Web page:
le9018468's blog

By le9018468, history, 5 weeks ago, In English,

Dear all,

I tried to write a program that called a function that used a temporary vector of size 10 10^6 times. This program ran for around 1 ~ 2 seconds. However, when I switched the vector to a bool array, it ran in 0.18 seconds. Why is there such a big difference?

 
 
 
 
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5 weeks ago, # |
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in general vector is a little slower than array but not that much. but in your case you maybe trying to pass vector to function by value which takes a copy from the vector every time you call the function, maybe this is the problem, can you provide more details about what you are trying to do.

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5 weeks ago, # |
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Creation of small temporary vector is very slow, because it uses dynamic memory allocation. Also access to the small local array is much faster because it is located on the stack.

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5 weeks ago, # |
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Auto comment: topic has been updated by le9018468 (previous revision, new revision, compare).

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5 weeks ago, # |
Rev. 7   Vote: I like it +8 Vote: I do not like it

was that a vector<bool>?

https://en.cppreference.com/w/cpp/container/vector_bool

in libstdc++ (g++) at least, vector<bool> is 8 times more space-efficient than it may seem to be, but storing each bool as a bit makes vector<bool> slower. use vector<char> for faster write-access.

benchmarking: https://privatebin.net/?60dfb7b8ccbba335#1sAIKHl7q6epmIuSqYgASYc0Y6boMbgcDhfdY7tQhaY=

compiled with g++ o.cpp -std=c++17, so all compiler optimizations are disabled to prevent compiler from breaking benchmark. my copy's of GCC version is 8.2.0.

these are average results on my PC:

bool a[10]: 0.22284
char a[10]: 0.20345
vector<bool> a(10): 3.44415 /* see EDIT */
vector<char> a(10): 0.46760

is this a sufficient answer?

EDIT:

as people who answered to this comment said, bechmarking without compiler optimizations is a bad idea and it really is.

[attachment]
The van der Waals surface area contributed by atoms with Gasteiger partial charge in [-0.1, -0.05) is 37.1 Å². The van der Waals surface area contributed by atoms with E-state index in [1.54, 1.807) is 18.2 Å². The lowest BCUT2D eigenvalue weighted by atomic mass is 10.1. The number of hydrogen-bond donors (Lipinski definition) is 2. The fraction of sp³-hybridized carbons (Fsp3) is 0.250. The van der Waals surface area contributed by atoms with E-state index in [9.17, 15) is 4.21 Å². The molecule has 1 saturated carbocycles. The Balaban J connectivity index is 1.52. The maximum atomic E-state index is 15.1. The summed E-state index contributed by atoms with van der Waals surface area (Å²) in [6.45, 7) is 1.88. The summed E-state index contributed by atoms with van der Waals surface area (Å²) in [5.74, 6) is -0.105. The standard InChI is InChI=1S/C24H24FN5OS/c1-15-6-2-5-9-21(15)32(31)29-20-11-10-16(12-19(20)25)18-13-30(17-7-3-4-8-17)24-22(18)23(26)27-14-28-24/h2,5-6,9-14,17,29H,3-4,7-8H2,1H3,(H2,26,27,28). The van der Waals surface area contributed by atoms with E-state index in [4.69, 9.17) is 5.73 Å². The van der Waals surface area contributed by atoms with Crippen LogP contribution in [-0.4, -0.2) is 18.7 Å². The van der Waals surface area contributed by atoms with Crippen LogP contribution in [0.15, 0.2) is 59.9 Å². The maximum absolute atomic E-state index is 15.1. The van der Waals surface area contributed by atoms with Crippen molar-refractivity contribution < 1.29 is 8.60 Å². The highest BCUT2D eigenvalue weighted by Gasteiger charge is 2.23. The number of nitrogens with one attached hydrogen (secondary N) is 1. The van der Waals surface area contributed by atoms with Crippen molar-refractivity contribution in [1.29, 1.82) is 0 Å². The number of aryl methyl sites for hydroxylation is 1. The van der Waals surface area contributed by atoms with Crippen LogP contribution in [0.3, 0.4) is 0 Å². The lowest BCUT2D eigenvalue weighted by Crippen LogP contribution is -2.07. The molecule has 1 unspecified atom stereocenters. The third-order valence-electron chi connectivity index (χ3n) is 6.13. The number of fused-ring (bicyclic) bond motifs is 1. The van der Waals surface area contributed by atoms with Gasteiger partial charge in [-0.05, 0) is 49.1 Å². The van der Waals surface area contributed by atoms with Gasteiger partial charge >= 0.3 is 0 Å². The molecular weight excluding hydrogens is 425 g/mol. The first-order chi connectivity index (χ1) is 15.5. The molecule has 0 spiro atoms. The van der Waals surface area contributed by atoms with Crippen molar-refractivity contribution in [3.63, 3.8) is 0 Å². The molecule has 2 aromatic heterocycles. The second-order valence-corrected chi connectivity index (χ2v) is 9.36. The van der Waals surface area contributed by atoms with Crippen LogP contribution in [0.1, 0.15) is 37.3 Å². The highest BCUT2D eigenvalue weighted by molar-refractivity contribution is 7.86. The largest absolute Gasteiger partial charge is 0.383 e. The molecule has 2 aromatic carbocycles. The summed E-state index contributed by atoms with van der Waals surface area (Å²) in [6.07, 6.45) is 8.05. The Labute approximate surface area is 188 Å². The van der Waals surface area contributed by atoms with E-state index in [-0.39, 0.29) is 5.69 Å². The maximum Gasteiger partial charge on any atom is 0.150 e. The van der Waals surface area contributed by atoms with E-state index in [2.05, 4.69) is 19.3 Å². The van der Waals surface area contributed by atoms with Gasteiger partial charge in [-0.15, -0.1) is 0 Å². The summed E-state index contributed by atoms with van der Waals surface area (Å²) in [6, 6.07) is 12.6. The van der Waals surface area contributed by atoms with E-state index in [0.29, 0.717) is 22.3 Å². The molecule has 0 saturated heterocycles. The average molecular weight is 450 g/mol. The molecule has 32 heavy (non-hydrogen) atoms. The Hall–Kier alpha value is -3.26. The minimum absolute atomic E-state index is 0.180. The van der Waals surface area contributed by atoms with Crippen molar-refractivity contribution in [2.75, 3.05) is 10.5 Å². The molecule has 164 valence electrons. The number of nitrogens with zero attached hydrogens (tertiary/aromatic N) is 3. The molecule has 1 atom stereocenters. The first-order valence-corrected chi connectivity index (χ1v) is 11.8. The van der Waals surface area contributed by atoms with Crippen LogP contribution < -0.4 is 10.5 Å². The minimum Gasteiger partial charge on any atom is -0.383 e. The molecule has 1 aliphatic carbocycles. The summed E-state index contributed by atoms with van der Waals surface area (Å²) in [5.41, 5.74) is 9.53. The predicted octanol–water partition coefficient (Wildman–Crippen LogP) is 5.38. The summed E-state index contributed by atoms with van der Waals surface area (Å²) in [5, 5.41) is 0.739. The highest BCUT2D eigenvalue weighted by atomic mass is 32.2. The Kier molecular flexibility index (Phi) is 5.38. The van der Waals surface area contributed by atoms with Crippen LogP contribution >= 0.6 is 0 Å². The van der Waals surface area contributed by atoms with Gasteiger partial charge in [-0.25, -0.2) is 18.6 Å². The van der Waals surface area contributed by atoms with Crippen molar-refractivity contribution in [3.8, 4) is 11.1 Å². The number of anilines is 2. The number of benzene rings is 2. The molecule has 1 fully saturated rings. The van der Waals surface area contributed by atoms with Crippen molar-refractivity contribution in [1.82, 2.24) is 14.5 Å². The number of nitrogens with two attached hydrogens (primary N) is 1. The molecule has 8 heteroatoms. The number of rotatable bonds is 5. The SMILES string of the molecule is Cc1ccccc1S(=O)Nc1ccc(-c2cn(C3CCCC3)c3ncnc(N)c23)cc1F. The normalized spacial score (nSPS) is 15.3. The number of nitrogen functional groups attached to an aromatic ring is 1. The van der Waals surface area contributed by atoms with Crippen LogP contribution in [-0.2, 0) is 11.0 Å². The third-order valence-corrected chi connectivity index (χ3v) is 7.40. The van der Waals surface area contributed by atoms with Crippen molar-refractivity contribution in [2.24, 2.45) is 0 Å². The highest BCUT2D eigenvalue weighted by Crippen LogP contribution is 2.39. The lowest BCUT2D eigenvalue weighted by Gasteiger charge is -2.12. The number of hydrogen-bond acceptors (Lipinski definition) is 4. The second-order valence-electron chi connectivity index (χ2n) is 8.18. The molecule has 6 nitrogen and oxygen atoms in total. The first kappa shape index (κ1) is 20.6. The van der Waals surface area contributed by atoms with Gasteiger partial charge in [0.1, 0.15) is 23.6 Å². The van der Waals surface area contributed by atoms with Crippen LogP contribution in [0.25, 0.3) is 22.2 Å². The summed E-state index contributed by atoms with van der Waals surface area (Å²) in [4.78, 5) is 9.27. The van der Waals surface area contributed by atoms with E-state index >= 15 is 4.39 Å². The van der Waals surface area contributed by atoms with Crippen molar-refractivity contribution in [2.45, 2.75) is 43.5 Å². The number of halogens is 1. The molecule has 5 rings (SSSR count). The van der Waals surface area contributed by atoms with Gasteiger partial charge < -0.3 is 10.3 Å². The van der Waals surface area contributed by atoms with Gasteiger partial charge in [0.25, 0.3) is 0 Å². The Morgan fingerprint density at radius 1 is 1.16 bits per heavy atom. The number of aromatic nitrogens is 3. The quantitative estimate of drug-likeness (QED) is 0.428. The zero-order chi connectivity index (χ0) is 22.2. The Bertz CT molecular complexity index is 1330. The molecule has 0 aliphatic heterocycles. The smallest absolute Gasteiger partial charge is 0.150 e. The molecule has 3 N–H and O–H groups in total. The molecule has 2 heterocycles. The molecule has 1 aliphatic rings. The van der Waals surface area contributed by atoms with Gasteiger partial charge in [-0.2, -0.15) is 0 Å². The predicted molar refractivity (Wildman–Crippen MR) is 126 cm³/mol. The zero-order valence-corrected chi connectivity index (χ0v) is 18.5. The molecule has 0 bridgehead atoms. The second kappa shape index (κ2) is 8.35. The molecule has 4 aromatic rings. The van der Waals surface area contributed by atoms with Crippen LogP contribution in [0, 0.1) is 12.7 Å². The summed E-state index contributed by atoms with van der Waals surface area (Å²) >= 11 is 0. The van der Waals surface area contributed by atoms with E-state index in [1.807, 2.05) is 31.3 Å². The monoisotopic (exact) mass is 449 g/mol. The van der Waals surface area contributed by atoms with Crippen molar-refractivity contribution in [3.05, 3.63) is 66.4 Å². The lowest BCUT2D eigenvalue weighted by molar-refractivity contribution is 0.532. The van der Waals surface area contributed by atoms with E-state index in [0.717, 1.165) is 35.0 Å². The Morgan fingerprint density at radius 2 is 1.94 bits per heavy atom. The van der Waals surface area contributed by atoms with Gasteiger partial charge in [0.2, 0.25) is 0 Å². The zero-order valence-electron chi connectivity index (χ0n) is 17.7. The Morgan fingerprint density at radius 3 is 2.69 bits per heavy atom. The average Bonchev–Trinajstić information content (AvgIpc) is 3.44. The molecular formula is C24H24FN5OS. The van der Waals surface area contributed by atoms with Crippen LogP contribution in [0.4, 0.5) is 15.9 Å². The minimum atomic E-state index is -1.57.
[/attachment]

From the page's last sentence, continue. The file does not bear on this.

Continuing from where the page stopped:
don't believe the numbers in this benchmark. in short, vector<bool> (with -O1 or more) is much faster than it is in this "benchmark" and compares well to (sometimes is faster than) vector<char>.

making excuses, i must say that i didn't except the case of OP not using any optimizations. honestly, now i can't think of a better reason of OP's time difference than no optimizations + vector<bool>.

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    5 weeks ago, # ^ |
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    compiled with g++ o.cpp -std=c++17

    Very baaaad idea to do any benchmarks without compiler optimizations. STL implementation has a lot of temporary objects, iterators, proxy objects, allocator structures and function calls, and so on. And all this stuff is inlined or omitted with enabled optimizations.

    You can see that at godbolt: Just look at generated asm code, then delete -O2 and you will see the difference =)

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      5 weeks ago, # ^ |
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      My main goal was to show the difference between vector<bool> and vector<char>, and that vector<char> results are comparable with bool []. So there seems to be no reason for me to mess with "benchmark"'s functions to make them work as intended with optimizations.

      -On where n>=1 produces binary that seems to ignore f0() and f1() => breaks the "benchmark":

      -O1:

      bool a[10]: 0.00000
      char a[10]: 0.00000
      vector<bool> a(10): 0.20992
      vector<char> a(10): 0.08911
      

      -O2:

      bool a[10]: 0.00000
      char a[10]: 0.00000
      vector<bool> a(10): 0.15215
      vector<char> a(10): 0.08526
      

      -O3:

      bool a[10]: 0.00000
      char a[10]: 0.00000
      vector<bool> a(10): 0.00995
      vector<char> a(10): 0.00000
      
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        5 weeks ago, # ^ |
        Rev. 2   Vote: I like it +5 Vote: I do not like it

        If array is not used it can be removed (by optimization) but vector is not. Even more if you have small array it can be optimized to use registers (without memory allocation). But vector produces constructor/destructor calls (side effects) and can't be optimized as good as array. something like that ...

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          5 weeks ago, # ^ |
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          I really think that this is out of the initial question's scope.

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            5 weeks ago, # ^ |
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            This is where difference of execution speed come from.